This is a massive loophole because so many things can be construed
to constitute "extreme hardship." This might include removing a
child from an American school and placing him in a school in an
impoverished country, or deporting a person with any chronic
illness. Attorneys representing aliens would also argue that if any
member of an absconder's family is a U.S. citizen, then the other
members must remain in the United States, because the
separation of family members would constitute extreme
This would also be a reward to those who have defied U.S.
immigration courts. Those who have successfully fled justice could
receive the most generous visa ever created, but those who complied
with the law and have waited years to enter legally would have to
wait longer still. (Indeed, the massive bureaucratic load caused by
processing Z visas would undoubtedly mean longer waits for
those who have played by the rules.) Further, those who have obeyed
the law and complied with deportation orders would not be eligible
for Z visas.
The effect of this provision may already be felt today. Why would
an illegal alien obey a deportation order while this bill is even
pending in Congress? If the alien ignores the deportation
order, he may be able to qualify for the amnesty; but if he obeys
the order, he has no possibility of gaining the amnesty.
- Reverse Justice: The bill would effectively
shut down the immigration court system. Under Section 601(h)(6), if
an alien in the removal process is "prima facie eligible" for the Z
visa, an immigration judge must close any proceedings against the
alien and offer the alien an opportunity to apply for amnesty.
- Enforcement of amnesty, Not Laws: The bill
would transform Immigrations and Customs Enforcement (ICE) from a
law enforcement agency into an amnesty distribution center. Under
Sections 601(h)(1, 5) if an ICE agent apprehends aliens who appear
to be eligible for the Z visa (in other words, just about any
illegal alien), the agent cannot detain them. Instead, ICE must
provide them a reasonable opportunity to apply for the Z visa.
Instead of initiating removal proceedings, ICE will be initiating
amnesty applications. This is the equivalent of turning the Drug
Enforcement Agency into a needle-distribution network.
- amnesty for Gang Members: Under Section
601(g)(2) of the bill, gang members would be eligible to receive
amnesty. This comes at a time when violent international gangs,
such as Mara Salvatrucha 13 (or "MS-13"), have brought mayhem to
U.S. cities. More than 30,000 illegal-alien gang members operate in
33 states, trafficking in drugs, arms, and people. Deporting illegal-alien gang members has been a top ICE
priority. The Senate bill would end that. To qualify for amnesty,
all a gang member would need to do is note his gang membership and
sign a "renunciation of gang affiliation."
- Tuition Subsidies for Illegal Aliens: The
Senate bill incorporates the Development, Relief and education for
Alien Minors Act (DREAM Act). The DREAM Act effectively repeals a
1996 federal law (8 U.S.C. § 1623) that prohibits any state
from offering in-state tuition rates to illegal aliens unless the
state also offers in-state tuition rates to all U.S. citizens. Ten
states are currently defying this federal law. Section 616 would
allow these and all other states to offer in-state tuition rates to
any illegal alien who obtains the Z visa and attends college.
The injustice of this provision is obvious. Illegal aliens would
receive a taxpayer subsidy worth tens of thousands of dollars and
would be treated better than U.S. citizens from out of state, who
must pay three to four times as much to attend college. In an era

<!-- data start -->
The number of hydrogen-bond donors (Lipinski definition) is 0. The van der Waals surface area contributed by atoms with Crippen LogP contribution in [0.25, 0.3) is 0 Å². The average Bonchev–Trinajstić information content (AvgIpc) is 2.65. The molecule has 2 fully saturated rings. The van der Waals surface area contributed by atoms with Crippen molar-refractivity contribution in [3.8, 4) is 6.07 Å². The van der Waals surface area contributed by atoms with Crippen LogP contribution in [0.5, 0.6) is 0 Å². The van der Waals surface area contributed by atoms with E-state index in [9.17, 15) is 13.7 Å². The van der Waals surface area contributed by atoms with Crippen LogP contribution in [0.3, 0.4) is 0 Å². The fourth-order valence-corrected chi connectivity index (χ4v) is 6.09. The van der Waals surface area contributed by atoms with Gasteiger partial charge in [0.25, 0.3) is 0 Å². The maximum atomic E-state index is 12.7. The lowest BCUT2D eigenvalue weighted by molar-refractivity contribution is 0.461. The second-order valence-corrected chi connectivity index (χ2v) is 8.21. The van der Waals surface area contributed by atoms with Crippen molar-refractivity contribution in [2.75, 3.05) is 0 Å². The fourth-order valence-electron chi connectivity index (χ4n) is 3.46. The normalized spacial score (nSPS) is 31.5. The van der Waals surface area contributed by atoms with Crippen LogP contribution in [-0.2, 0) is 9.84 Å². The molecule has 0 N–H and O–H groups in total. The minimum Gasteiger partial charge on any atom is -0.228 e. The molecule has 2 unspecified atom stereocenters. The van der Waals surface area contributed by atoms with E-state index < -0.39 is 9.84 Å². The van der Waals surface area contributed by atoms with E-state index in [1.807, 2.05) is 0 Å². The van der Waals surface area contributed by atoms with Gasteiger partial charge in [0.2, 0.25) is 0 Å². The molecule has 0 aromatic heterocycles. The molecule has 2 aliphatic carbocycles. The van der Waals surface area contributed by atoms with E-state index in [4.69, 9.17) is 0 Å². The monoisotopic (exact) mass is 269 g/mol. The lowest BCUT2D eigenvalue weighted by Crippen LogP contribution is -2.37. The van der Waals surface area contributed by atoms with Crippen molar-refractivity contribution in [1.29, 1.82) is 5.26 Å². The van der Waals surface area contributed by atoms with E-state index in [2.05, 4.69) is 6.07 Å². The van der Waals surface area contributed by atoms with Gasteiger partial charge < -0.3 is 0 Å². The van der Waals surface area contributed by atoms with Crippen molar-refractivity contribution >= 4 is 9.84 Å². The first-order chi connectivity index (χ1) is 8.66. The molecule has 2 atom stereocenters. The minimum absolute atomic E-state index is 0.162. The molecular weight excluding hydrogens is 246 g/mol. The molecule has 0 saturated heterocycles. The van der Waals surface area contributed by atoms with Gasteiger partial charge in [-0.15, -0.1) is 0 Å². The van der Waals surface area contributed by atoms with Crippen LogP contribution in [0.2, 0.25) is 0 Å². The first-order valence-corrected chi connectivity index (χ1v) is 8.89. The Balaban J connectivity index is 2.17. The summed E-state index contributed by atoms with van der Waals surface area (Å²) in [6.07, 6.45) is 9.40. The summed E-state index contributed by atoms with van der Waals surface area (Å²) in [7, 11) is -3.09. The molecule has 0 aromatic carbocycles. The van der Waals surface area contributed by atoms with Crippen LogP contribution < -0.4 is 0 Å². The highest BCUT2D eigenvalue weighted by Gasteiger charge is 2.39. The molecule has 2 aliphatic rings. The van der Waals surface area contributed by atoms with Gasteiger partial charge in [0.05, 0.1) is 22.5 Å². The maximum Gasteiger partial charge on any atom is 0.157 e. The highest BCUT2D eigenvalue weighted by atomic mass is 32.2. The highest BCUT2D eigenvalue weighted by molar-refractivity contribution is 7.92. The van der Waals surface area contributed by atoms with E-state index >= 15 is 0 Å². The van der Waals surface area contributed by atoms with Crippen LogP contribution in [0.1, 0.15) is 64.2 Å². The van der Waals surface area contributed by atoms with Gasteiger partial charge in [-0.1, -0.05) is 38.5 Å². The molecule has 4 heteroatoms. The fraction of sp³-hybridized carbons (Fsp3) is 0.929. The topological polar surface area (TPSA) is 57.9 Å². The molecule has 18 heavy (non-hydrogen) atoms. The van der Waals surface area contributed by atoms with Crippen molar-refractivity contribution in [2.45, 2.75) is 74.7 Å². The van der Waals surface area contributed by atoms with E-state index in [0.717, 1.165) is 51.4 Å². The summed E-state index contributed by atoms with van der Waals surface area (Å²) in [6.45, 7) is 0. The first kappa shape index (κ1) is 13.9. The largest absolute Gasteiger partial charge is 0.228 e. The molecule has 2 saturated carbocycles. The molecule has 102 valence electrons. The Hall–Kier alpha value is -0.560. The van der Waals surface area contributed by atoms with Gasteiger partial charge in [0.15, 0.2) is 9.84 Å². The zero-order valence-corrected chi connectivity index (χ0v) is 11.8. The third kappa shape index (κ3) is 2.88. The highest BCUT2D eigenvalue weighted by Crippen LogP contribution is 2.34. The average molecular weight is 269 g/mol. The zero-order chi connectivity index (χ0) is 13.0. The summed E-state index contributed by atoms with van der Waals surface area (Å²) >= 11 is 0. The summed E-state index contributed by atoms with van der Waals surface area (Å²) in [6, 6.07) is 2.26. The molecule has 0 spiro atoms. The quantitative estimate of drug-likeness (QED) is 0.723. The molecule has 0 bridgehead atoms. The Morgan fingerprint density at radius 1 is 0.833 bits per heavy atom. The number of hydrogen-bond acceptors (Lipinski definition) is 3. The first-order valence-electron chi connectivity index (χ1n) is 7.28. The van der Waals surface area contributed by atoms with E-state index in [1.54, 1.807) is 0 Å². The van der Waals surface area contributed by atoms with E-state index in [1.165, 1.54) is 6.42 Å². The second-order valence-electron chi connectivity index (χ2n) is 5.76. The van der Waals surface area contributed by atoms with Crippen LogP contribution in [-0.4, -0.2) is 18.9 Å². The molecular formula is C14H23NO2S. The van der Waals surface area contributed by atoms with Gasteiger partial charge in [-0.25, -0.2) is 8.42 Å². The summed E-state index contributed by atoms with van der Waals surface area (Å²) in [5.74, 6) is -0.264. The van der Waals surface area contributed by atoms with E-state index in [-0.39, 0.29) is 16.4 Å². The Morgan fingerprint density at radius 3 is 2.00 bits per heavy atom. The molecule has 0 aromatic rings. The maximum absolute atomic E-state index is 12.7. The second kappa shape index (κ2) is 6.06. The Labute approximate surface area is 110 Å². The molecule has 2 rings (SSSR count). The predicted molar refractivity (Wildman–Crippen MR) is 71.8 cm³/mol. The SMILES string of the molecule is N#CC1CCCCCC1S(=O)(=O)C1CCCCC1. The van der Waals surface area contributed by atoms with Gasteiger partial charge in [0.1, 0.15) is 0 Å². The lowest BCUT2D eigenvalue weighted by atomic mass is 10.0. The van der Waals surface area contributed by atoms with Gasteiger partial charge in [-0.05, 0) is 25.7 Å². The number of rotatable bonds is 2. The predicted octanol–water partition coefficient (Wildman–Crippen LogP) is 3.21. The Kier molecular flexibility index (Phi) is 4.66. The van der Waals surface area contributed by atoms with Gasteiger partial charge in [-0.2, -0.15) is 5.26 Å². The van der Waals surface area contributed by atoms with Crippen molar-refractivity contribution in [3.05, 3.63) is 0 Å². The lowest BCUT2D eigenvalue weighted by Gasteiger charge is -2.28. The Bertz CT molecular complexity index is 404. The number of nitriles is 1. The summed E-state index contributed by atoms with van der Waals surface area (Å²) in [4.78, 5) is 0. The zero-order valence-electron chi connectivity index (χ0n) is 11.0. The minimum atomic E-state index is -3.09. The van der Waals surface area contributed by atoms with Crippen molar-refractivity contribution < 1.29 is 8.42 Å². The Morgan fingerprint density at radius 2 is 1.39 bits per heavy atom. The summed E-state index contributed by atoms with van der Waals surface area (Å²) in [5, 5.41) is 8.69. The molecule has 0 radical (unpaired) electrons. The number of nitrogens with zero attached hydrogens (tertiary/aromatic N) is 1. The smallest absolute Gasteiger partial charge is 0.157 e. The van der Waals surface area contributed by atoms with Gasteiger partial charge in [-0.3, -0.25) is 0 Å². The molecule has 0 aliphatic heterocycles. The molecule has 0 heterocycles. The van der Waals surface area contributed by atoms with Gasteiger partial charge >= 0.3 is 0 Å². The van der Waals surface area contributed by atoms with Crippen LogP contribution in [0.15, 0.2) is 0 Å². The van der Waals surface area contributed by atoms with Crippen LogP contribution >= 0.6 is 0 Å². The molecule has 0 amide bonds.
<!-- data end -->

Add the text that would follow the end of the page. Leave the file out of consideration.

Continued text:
of limited educational resources and rising tuitions, U.S.
citizens, not aliens openly violating federal law, should be first
in line to receive education subsidies.
Further, legal aliens who possess an appropriate F, J, or
M student visa would not receive this valuable benefit. Nor would
they be eligible for the federal student loans that illegal aliens
could obtain by this provision.
- Taxpayer-Funded Lawyers for Illegal Aliens:
The Senate's bill would force taxpayers to foot the bill for many
illegal aliens' lawyers. Under current law, illegal aliens are not
eligible for federally funded legal services. Section 622(m) of the
bill would allow millions of illegal aliens who work in agriculture
to receive free legal services. Every illegal alien working in the
agricultural sector would have access to an immigration attorney to
argue his case through the immigration courts and federal courts of
appeals-all at taxpayer expense. This provision alone could cost
hundreds of millions of dollars each year.
- amnesty Before Enforcement Triggers.
Proponents of the Senate approach have consistently claimed that it
would allow delayed amnesty only after certain law enforcement
goals are met. The text of the bill, however, tells a different
story. Section 1(a) allows probationary Z visas to be issued
immediately after enactment, and Section 601(f)(2) prohibits the
federal government from waiting more than 180 days after enactment
to begin issuing probationary Z visas.
These probationary Z visas could be valid for years, depending on
when the government begins issuing non-probationary Z visas,
according to Section 601(h)(4). Moreover, the "probationary"
designation means little. These visas are nearly as good as
non-probationary Z visas, giving the alien immediate lawful status,
protection from deportation, authorization to work, and the ability
to exit and reenter the country (with advance permission). These
privileges are listed in Section 601(h)(1).
What becomes unmistakably clear from the details of the Senate's
bill is that it is not a "compromise" in any meaningful sense.
Indeed, the sweeping amnesty provisions of Title VI cripple law
enforcement and undermine the rule of law.
Kris W. Kobach, D.Phil, J.D., professor of law at the
University of Missouri-Kansas City, served as counsel to the U.S.
Attorney General in 2001-2003 and was the attorney general's chief
adviser on immigration law. Matthew Spalding,
Ph.D., is the director of the B. Kenneth Simon Center for
American Studies at The Heritage Foundation.